The WGA has found that “systematic discrimination against writers from historically underrepresented groups remains pervasive in the hiring of television writers.” The guild, however, also found “some evidence of progress: As writer employment on TV series has doubled over the last decade, women have increased from 30% to 35% of the work force, while persons of color have increased their share from 17% to 27%.”
Even so, “Women and persons of color remain underrepresented relative to their percentages in the overall U.S. population, and discrimination worsens at upper employment levels,” according to the WGA West’s Inclusion Report Card for the 2017-18 staffing season. “On writing staffs, persons of color are mostly concentrated at lower levels. In 2018, only 24% of TV showrunner roles were held by women – and only 12% were held by persons of color.”
See the full report here.
Disabled writers face even more profound discrimination, the report found. “Despite the fact that 56.7 million Americans identify as disabled, writers with disabilities make up less than 1% of employed TV writers.”
The guild also said that “writers over 50 face the same ageism in TV staffing that pervades all of Hollywood – and the near-total absence of staff writers over 50 is clear evidence of systemic age discrimination.”
While data on LGBTQ+ writers is based on self-identification, the guild says that numerous LGBTQ+ writers “report being told by agents and studio executives that they ‘don’t count as diverse.’ The WGA West maintains that LGBTQ+ writers are, without question, members of a historically underrepresented group who are still fighting for equal rights and continue to face hiring discrimination in the entertainment industry and around the world.”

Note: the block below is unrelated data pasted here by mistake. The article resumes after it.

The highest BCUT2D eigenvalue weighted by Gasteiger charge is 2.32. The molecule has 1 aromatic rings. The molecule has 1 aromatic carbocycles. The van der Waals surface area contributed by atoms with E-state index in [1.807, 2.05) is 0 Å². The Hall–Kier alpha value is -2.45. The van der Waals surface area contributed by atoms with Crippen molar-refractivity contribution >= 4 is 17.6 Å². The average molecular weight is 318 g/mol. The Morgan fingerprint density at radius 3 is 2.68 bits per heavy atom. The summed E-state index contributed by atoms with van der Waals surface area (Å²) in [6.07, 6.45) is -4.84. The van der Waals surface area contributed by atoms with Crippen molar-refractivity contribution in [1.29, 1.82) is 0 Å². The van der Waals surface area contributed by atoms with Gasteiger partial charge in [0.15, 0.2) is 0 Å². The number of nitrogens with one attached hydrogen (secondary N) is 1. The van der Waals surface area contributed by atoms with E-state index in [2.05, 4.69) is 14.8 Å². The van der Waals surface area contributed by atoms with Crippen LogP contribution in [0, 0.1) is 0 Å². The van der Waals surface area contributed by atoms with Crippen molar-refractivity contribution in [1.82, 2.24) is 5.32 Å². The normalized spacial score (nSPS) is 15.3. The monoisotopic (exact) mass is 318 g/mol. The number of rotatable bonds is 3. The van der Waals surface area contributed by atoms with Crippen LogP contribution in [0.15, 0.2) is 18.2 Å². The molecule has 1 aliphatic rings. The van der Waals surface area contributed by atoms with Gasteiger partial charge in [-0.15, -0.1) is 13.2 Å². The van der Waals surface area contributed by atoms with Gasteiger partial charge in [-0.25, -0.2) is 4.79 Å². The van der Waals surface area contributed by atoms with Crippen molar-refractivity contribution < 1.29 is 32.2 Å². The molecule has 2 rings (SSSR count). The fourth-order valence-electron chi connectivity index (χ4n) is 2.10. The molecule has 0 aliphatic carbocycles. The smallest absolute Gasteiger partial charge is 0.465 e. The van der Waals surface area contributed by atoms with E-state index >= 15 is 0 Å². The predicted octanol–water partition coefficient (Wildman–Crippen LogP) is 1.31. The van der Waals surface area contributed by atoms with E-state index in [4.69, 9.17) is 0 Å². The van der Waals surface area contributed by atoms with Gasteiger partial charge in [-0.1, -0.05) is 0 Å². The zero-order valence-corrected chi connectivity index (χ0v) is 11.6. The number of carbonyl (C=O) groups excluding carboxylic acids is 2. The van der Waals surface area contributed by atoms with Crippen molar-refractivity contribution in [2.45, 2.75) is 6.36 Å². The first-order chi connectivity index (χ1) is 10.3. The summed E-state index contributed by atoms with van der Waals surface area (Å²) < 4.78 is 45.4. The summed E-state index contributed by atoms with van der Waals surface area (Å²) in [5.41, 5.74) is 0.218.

The report also found that “discrimination does not end with hiring,” According to the independent Think Tank for Inclusion and Equity’s report titled “WGAW Includion Repord Card; 2017-2018 Staffing Season,” “64% of writers from historically underrepresented groups reported bias, discrimination, and/or harassment in the workplace.”
Despite recent progress, the report card shows that the entertainment industry’s problems are far from being solved. “To remedy the issue and achieve real change, the guild urges all studios and showrunners to continue being part of the solution by improving upon 2018’s numbers in the 2019 TV staffing season. With honesty, accountability, and continued effort, we can end unfair discrimination against writers and increase inclusion and equality across our industry.”
The report is based on data from the 2017-18 TV staffing season, when writers were hired for 2,985 jobs in television, across network, cable, and streaming platforms.
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